In the publication to which my hon. Friend has referred, the Tory Party mentioned legislation that it intended to introduce. It mentioned legislation concerning smoke abatement and National Assistance. One thing that it did not mention was these charges. Even when it discussed the hospital services and items more relevant to the Bill, it did not mention that the Conservatives intended to impose these charges. If the Government were anxious to get the people behind them, they could at least postpone the operation of the Bill as we suggest.

I am always suspicious of Tories, Tory Governments and what they are doing. I cannot help feeling that on this occasion what the Government are trying to do is to get an additional £40 million from the working population so that by the time they decide to have a General Election they can have another phoney Budget and give so much back in taxation. The Government are preparing the way and this is one of the ways in which they will do it by getting this £40 million from people, many of whom will find it difficult to meet the cost.

Of course, I may be quite wrong: I should like to think so. One of the ways by which the Government can help to convince me that I am wrong is by accepting the Amendment. I would then say that everything was fair and above board and that the Minister was trying to play fair by the people. It is a very modest Amendment. I am surprised at my hon. and right hon. Friends in wanting to postpone the Bill only until 1960. That is only three years away. As, in any case, the Bill will not come into operation for a while yet, the difference is even less than three years. What is two years in the life of a nation or of the great National Health Service scheme?

Purely out of the kindness of his heart and from a desire to give the Opposition at least one little concession on the Bill —so far, the Government have given us nothing at all—the Minister could say that the Amendment is perfectly reasonable, that it will help to give the people time to consider what the Government are doing and will show that what they are doing is desirable. If the right hon. Gentleman assures us in addition that the Government are not trying to pull a fast one and to pave the way for a possible Tory victory at the next election, that would be a nice speech for him to make and it would be commended highly on this side. By this simple step, he would make his reputation much higher than it is at the moment.

Mr. Arthur Moyle (Oldbury and Halesowen)

There is not the slightest element of urgency in the Bill. It is being imposed upon an unwilling people by a Government who are in the position of having to provide certain moneys for purposes entirely outside the Bill. This contribution does not derive from any need in the Health Service. It is imposed upon the Minister entirely by the Chancellor of the Exchequer, who is determined that the workers must pay for the £30 million relief of taxation to be given to those in receipt of £2,000 and more a year.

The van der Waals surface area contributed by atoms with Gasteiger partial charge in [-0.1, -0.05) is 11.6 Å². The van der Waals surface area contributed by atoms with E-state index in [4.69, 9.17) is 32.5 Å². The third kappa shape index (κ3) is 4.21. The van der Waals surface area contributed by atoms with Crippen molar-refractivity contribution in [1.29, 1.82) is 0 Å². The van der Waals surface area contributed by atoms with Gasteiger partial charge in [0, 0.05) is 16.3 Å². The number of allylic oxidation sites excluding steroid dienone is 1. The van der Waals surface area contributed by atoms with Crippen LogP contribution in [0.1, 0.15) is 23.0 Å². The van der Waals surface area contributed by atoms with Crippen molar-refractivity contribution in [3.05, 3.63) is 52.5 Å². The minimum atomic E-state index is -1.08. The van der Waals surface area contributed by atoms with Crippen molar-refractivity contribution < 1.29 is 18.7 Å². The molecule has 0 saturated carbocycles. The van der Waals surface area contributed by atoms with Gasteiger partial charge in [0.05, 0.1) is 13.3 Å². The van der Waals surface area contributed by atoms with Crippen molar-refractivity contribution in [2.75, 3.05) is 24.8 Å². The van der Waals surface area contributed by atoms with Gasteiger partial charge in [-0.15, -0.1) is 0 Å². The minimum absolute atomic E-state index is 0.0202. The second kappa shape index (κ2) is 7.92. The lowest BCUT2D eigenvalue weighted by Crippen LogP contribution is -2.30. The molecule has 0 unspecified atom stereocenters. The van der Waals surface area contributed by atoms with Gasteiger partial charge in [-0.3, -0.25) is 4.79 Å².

That is the basis of the Bill. It has nothing whatever to do with the purposes of the Health Service. The Minister knows that if one section is to have relief from taxation some other section has to pay for it. In this case, in accordance with their tradition, the Tories have seen to it that the workers will provide relief for those people who receive £2,000 and more a year.

7.0 p.m.

Will the Minister be good enough to be a little more specific than is Clause 6? When do the Government propose to fix the appointed day? Is it this year or next year? I see no hope of the Bill being rejected by the noble Lords in the other place. I make the guess that when the Bill becomes law it will have an appointed day that will correspond with the operation of the Finance Bill this year. I think it a fairly safe bet that the Bill will become law this year if the Government have their way.

I support the eloquent appeal already made to the Minister. Why not accept the Amendment to save embarrassment for the right hon. Gentleman in his own constituency? If the Bill is to become law, let it be deferred to a time when the electors, at a General Election, can express their view upon it and place upon the electorate the responsibility of deciding whether they want a free National Health Service or want to go back to the old contributory system. If the appointed day is in 1960 and not this year, that will save the Minister himself from any embarrassment in his own constituency at the next General Election.

I cannot understand the right hon. Gentleman. If he says that the Government want the Bill because they want to teach the workers that they cannot have something for nothing, that is a Tory attitude that we can understand. It has been part of the psychological approach of the Tory Party to the workers of the country that the only people who can get something for nothing without its affecting their sense of morality are people represented by the Prime Minister and his colleagues. When it conies to the working class, the party opposite believes that there must be some kind of discipline to remind the workers of their obligations. It is this kind of patronage that offends my sense of equity.